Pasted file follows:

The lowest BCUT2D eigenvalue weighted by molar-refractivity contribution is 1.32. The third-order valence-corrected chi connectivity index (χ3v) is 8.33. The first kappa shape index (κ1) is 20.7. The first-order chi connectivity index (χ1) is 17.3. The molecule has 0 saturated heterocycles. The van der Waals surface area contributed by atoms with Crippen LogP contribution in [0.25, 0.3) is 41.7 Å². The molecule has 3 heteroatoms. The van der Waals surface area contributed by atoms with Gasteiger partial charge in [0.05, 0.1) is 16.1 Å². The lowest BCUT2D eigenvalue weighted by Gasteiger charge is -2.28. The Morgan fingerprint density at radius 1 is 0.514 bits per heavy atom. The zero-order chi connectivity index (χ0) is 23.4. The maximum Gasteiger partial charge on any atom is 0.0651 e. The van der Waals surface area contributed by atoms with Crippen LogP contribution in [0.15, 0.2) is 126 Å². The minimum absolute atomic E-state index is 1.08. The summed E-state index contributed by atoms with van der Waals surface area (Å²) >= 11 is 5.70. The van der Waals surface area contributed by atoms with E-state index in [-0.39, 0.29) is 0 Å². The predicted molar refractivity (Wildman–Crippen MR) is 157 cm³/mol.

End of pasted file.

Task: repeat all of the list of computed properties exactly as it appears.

The lowest BCUT2D eigenvalue weighted by molar-refractivity contribution is 1.32. The third-order valence-corrected chi connectivity index (χ3v) is 8.33. The first kappa shape index (κ1) is 20.7. The first-order chi connectivity index (χ1) is 17.3. The molecule has 0 saturated heterocycles. The van der Waals surface area contributed by atoms with Crippen LogP contribution in [0.25, 0.3) is 41.7 Å². The molecule has 3 heteroatoms. The van der Waals surface area contributed by atoms with Gasteiger partial charge in [0.05, 0.1) is 16.1 Å². The lowest BCUT2D eigenvalue weighted by Gasteiger charge is -2.28. The Morgan fingerprint density at radius 1 is 0.514 bits per heavy atom. The zero-order chi connectivity index (χ0) is 23.4. The maximum Gasteiger partial charge on any atom is 0.0651 e. The van der Waals surface area contributed by atoms with Crippen LogP contribution in [0.15, 0.2) is 126 Å². The minimum absolute atomic E-state index is 1.08. The summed E-state index contributed by atoms with van der Waals surface area (Å²) >= 11 is 5.70. The van der Waals surface area contributed by atoms with E-state index in [-0.39, 0.29) is 0 Å². The predicted molar refractivity (Wildman–Crippen MR) is 157 cm³/mol.